Bob Dylan Blood on the Tracks, 1975
Oh goodness. This album. First of all, Bob Dylan claims this ISN'T about a horrible, gut-wrenching breakup. Which is, of course, hooey. Every song is about the end of love or betrayal or even, on "Idiot Wind" how stupid the both of you are.
It's some of the clearest writing of Dylan's career. Something that has frustrated me with albums like Highway 61 Revisited or Blonde on Blonde is that the words SOUND nice, but what the hell is he talking about? I mean, I'll still listen to them, but it's with the understanding that he could basically just as easily be saying nonsense words that sounded cool together. It's a pedestrian complaint and I'm 100% aware of that. It doesn't hold me back from enjoying any of those albums, but it does make me enjoy Blood on the Tracks more.
Most of my cool anecdotes about this album I gleaned from this book, which I highly recommend if you like this book. It goes through the overall context that the album was recorded in (in both NYC and Minnesota) as well as going into stories from the musicians themselves about the recording of each song.
I've featured two songs with stories in that book because I could have picked literally any song to feature and felt great about having picked it. That's the atmosphere we're working with here in the top 2.
"Lily, Rosemary, and the Jack of Hearts" is a Western epic that I just love. The story from the book is that when Dylan went to record the harmonica part, he came in and the whole band winced at how he was playing. He was off-key, off-time, just everything. But then they realized it worked. It worked better than it would have if he was playing "correctly".
And then there's "Meet Me in the Morning" which was not a song that ever really caught my attention until I read about it in the book. The slide guitar player tells a story about how Dylan provoked him into anger and that that is why he played the solo so passionately and intensely. Now when I hear the song, I smile because I can FEEL the guitar player seething in annoyance, coming in before Dylan is done singing the verse and just basically setting the track on fire. And it's become one of my favorite songs on the album.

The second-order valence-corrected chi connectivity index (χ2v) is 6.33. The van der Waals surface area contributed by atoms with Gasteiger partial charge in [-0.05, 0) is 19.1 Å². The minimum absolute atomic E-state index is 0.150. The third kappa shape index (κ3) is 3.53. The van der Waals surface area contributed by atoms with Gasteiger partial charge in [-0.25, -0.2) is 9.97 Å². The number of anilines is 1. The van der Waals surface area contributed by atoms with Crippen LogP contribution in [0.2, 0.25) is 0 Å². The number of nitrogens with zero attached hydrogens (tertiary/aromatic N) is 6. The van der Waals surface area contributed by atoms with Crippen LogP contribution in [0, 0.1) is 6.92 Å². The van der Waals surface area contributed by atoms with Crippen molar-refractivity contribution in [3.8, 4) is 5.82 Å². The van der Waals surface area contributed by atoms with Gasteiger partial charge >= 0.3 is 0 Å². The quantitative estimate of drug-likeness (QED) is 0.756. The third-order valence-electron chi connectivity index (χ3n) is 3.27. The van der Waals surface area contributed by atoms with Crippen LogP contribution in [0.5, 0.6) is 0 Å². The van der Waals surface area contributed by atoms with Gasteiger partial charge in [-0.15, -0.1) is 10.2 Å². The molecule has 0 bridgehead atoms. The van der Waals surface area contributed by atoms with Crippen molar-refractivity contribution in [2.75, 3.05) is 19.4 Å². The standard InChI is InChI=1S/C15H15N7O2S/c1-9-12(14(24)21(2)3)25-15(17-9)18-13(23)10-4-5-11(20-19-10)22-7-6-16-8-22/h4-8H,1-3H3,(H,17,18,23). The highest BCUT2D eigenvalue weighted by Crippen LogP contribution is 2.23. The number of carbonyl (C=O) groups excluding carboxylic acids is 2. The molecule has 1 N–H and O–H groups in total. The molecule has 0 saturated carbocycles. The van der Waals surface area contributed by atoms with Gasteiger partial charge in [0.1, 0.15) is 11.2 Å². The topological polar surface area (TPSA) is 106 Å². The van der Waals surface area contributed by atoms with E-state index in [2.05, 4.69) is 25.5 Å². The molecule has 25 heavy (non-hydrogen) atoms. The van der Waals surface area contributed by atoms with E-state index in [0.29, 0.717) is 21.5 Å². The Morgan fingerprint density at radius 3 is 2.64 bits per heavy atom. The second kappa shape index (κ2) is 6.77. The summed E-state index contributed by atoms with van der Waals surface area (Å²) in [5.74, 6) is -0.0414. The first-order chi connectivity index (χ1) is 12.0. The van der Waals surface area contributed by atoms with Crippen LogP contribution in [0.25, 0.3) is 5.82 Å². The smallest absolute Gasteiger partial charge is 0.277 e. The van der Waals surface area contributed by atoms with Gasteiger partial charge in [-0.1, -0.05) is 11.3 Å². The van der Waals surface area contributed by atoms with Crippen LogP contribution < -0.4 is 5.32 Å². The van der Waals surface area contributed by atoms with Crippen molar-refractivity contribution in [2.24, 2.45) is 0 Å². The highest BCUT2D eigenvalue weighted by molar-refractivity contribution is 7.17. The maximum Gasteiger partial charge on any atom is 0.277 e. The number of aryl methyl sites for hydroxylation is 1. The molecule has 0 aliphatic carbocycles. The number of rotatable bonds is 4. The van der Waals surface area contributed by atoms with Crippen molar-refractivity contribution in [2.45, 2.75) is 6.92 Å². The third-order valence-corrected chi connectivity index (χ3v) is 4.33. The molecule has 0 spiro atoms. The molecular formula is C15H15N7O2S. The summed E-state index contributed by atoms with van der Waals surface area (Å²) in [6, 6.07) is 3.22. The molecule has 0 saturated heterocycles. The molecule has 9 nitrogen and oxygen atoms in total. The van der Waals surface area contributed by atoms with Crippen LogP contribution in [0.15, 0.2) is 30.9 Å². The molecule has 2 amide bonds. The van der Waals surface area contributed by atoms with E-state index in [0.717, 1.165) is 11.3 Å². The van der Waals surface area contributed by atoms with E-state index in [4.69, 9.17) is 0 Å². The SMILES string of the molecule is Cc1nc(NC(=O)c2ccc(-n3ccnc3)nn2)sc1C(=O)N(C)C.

When I was a lad, my Dad gave me three Dylan albums for my birthday: Freewheelin', Blonde on Blonde, and Highway 61 Revisited. If I were to give my son introductory albums for Dylan's career, I'd include Blood on the Tracks. I don't know which of those three I'd cut, so I'd probably give him 4 albums. Or, geez, I don't know.
Fortunately, I don't have to make that kind of decision, because I'm hoping to one day be able to set up my CDs in a way that the kids can pick albums out and play them and get to know them. I won't quote the whole Nick Hornby passage about Dylan albums, but I feel like it's a nearly impossible decision to pick just three or even five Dylan albums to introduce someone to him.
Oh what the hell. I have it from an email I sent to a friend nearly 4 years ago (Thanks GMail!) So, here's the whole Nick Hornby passage (from Songbook):
"I'm not a Dylan fan. I've got Blonde on Blonde and Highway 61 Revisited, obviously. And Bringing It All Back Home and Blood on the Tracks. Anyone who likes music owns those four. And I'm interested enough to have bought The Bootleg Series Volumes 1-3, and that live album we now know wasn't recorded at the Royal Albert Hall. The reviews of Time out of Mind and Love and Theft convinced me to shell out for these two, as well, although I can't say I listen to them very often. I once asked for Biograph as a birthday present, so with that and The Bootleg Series I've got two Dylan boxed sets. I also, now I look, seem to own copies of World Gone Wrong, The Basement Tapes, and Good As I Been to You, although this, I suspect, is due more to my respect for Griel Marcus, who has written so persuasively and brilliantly about Dylan's fold and blues roots, than to my Dylanphilia. And I have somehow picked up along the way Street Legal, Desire, and John Wesley Harding. Oh, and I bought Oh Mercy because is contains the lovely "Most of the Time," which is on the High Fidelity soundtrack. There are, therefore, around twenty separate Bob Dylan CDs on my shelf; in fact I own more recordings by Dylan than by any other artist. Some people -- my mother, say, who may not own twenty CDs in total -- would say I am a Dylan fanatic, but I know Dylan fanatics, and they would not recognize me as one of them."
Bob Dylan - Lily, Rosemary, and the Jack of Hearts
Bob Dylan - Meet Me in the Morning
You can buy Blood on the Tracks at Amazon, Amazon MP3, and iTunes